Taking The 'Ho-Hum' Out of Ride Control Sales

Taking The ‘Ho-Hum’ Out of Ride Control Sales

Despite the increased quality of ride and stability control systems during the past decade, remember that springs, shock absorbers and MacPherson struts wear out just like tires, brakes and other expendable parts. Don’t miss sales opportunities for this often-overlooked system.

Because it’s true that the auto manufacturers have greatly increased the quality of their ride and stability control systems during the past decade, it’s easy to take a ho-hum attitude toward selling ride and stability control products. Nevertheless, we should remember that springs, shock absorbers and MacPherson struts wear out just like tires, brakes and other expendable parts.

To illustrate that point, a long-time customer of mine recently complained about his 1988 Nissan Pathfinder not handling like it did when he bought it brand-new. The inspection was pretty simple. A rebound test indicated that very little dampening capability existed on the front passenger-side shock absorber. The driver’s-side shock was firmer, but the Nissan’s torsion bars had begun to sag from 16 years of high-country fishing expeditions and five years of transporting household goods by the man’s college-aged daughter.

Not that the ailing Pathfinder represents new technology, but the case does illustrate how springs, shocks and struts wear so gradually that most drivers aren’t aware that they have a ride and stability control problem until the vehicle is driven on a long trip. On long trips, the oil in the shocks begins to foam and overheat, and the driver becomes aware of an unusual amount of pitching and yawing on long, undulating highways.

photo 1: a casual glance indicates that this nissan pathfinder’s front torsion bars are sagging because the top of the tire is even with the lower edge of the fender.So it was in the case of my retired engineer customer, when he became aware that “something wasn’t right” in the way the vehicle drove. At first glance, it was easy to see that the Nissan’s suspension height was extremely low on the driver’s side. See Photo 1.

Fortunately, the 1988 Nissan Pathfinder suspends the front axle with two adjustable torsion bars. See Photo 2. After making a major adjustment to the torsion bars, I had to bounce them several dozen times to work the “twist” through the bar. From long experience, I can tell you that it’s easier to work the twist through the torsion bars with the shocks removed.

photo 2: the front suspension height can be adjusted on this pathfinder by increasing tension on the torsion bar.The issue of whether to replace two or four shock absorbers came up next. Given that the fellow is living on a retirement income and the vehicle is 21 years old, replacing just two shock absorbers seemed to be the most prudent way to go. But when I drove the vehicle into the service bay, I noticed the rear of the vehicle pitching upward when the wheels rolled over a drainage bump in the concrete apron outside the shop door. I call that bump my “ride control test bump.” As modest as it might be, that little bump in the cement has sold many thousands of dollars’ worth of shocks and struts.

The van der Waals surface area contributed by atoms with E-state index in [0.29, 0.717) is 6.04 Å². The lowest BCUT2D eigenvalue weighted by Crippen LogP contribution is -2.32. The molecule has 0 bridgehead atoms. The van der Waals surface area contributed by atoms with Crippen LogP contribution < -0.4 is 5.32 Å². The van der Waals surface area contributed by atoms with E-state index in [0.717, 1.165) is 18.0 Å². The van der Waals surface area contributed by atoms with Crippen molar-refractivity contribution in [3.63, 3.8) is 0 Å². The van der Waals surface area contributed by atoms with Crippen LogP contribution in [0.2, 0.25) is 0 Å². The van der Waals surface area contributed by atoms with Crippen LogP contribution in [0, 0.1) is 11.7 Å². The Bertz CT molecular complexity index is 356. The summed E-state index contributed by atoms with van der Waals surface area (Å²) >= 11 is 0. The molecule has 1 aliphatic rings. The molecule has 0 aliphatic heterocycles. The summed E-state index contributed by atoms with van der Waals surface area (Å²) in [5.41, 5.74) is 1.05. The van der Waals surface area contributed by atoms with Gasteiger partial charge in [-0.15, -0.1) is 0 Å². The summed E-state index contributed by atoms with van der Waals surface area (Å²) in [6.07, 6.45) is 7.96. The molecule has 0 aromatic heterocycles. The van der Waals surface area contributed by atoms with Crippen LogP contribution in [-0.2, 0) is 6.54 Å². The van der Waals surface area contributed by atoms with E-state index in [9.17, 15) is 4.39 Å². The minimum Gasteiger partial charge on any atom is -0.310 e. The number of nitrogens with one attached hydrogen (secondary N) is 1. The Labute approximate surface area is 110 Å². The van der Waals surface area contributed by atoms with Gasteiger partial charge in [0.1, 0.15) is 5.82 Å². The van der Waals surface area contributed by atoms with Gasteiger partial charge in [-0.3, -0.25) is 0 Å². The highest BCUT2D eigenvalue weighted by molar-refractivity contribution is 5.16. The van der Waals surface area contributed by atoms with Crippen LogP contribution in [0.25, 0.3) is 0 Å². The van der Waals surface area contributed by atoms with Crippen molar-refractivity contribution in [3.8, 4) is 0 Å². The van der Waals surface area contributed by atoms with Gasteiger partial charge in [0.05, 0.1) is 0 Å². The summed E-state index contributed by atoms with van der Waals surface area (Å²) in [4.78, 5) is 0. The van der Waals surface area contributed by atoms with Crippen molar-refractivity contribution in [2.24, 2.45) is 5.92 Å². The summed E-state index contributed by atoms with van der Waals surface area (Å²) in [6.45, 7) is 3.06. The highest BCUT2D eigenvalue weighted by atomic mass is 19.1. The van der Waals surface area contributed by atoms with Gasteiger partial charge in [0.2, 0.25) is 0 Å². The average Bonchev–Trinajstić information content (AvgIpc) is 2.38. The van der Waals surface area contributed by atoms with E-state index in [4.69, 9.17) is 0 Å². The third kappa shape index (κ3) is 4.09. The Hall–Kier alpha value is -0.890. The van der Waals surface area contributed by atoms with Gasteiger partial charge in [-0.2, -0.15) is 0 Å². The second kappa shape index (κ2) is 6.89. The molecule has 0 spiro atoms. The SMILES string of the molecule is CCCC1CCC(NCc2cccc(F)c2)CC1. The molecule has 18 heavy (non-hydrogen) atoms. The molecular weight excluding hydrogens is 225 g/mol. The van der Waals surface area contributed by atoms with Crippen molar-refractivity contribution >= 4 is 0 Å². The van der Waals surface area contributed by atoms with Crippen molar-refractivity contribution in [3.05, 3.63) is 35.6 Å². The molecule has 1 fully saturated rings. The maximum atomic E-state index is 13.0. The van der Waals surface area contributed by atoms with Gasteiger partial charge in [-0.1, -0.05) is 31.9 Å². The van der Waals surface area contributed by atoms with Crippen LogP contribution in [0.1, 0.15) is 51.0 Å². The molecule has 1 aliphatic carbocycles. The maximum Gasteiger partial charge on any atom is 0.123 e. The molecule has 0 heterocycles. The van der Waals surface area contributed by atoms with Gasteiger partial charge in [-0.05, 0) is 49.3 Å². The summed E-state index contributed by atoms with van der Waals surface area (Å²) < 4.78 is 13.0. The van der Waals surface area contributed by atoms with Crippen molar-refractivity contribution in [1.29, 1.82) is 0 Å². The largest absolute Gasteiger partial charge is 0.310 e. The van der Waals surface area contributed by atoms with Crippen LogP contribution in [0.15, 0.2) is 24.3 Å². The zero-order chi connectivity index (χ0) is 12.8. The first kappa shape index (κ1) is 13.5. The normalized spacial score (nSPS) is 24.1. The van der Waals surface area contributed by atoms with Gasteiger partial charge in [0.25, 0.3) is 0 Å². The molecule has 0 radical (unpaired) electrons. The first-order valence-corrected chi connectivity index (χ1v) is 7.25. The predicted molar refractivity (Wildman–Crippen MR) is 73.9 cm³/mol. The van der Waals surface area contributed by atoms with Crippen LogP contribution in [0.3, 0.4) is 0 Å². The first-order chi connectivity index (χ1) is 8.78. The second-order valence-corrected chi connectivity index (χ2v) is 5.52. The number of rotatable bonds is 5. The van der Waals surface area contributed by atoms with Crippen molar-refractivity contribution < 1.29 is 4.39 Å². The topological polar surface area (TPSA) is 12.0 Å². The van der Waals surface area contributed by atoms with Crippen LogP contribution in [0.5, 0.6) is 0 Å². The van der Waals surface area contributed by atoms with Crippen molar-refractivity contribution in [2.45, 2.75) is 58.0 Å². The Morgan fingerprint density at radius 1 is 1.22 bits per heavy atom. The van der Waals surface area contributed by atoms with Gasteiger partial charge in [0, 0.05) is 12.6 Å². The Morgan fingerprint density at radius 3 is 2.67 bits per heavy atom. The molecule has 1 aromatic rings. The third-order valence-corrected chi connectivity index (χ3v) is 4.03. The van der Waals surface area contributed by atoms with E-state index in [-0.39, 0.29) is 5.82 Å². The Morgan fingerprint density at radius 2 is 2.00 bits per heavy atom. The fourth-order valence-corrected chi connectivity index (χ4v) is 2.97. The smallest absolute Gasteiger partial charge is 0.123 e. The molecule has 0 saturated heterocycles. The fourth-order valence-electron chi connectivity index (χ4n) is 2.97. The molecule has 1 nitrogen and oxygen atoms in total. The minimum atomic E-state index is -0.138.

While recognizing the customer’s financial concerns, I explained to him that replacing only the front shock absorbers would aggravate the pitching sensation in the rear, especially on the rough terrain encountered during his summertime fishing expeditions. In this case, I recommended an “OE-quality” aftermarket shock absorber similar to those I had successfully used on my shop truck a few months earlier because this grade of shock absorber offers a decent level of performance at an affordable price.

Again using the ’88 Nissan as an example, a good ride control salesman should consider how a vehicle is used and what the customer’s expectations of that vehicle are before recommending a ride control solution.

Photo 3: A well-polished bump stop indicates that better shock absorbers are needed and that the springs might be weak.First, no shock absorber can perform as it should without the benefit of the correct ride height or suspension travel provided by good springs. In the Nissan’s case, the front suspension had sagged so badly that the shock absorbers had very little travel left, so selling new shock absorbers would have solved only half of the customer’s ride and stability control complaints. See Photo 3.